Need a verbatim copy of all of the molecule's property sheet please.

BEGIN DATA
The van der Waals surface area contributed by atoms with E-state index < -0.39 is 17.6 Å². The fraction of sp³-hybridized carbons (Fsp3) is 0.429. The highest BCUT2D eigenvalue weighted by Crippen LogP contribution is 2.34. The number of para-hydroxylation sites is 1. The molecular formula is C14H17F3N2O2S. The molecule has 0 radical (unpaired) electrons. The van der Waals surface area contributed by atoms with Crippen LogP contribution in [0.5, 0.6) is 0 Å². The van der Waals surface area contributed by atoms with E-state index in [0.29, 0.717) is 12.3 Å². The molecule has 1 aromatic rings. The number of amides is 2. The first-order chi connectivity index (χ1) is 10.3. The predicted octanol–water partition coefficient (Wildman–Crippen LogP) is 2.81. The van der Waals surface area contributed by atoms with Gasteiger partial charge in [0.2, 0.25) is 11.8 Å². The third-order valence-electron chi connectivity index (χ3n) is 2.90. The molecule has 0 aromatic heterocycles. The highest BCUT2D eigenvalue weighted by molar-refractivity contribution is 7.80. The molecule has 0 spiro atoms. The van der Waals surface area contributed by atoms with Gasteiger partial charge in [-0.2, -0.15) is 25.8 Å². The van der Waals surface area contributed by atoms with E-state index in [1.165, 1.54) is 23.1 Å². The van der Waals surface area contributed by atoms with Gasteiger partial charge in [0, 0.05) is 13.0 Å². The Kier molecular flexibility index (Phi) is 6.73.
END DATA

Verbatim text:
The van der Waals surface area contributed by atoms with E-state index < -0.39 is 17.6 Å². The fraction of sp³-hybridized carbons (Fsp3) is 0.429. The highest BCUT2D eigenvalue weighted by Crippen LogP contribution is 2.34. The number of para-hydroxylation sites is 1. The molecular formula is C14H17F3N2O2S. The molecule has 0 radical (unpaired) electrons. The van der Waals surface area contributed by atoms with Crippen LogP contribution in [0.5, 0.6) is 0 Å². The van der Waals surface area contributed by atoms with E-state index in [0.29, 0.717) is 12.3 Å². The molecule has 1 aromatic rings. The number of amides is 2. The first-order chi connectivity index (χ1) is 10.3. The predicted octanol–water partition coefficient (Wildman–Crippen LogP) is 2.81. The van der Waals surface area contributed by atoms with Gasteiger partial charge in [0.2, 0.25) is 11.8 Å². The third-order valence-electron chi connectivity index (χ3n) is 2.90. The molecule has 0 aromatic heterocycles. The highest BCUT2D eigenvalue weighted by molar-refractivity contribution is 7.80. The molecule has 0 spiro atoms. The van der Waals surface area contributed by atoms with Gasteiger partial charge in [-0.2, -0.15) is 25.8 Å². The van der Waals surface area contributed by atoms with E-state index in [1.165, 1.54) is 23.1 Å². The van der Waals surface area contributed by atoms with Gasteiger partial charge in [0, 0.05) is 13.0 Å². The Kier molecular flexibility index (Phi) is 6.73.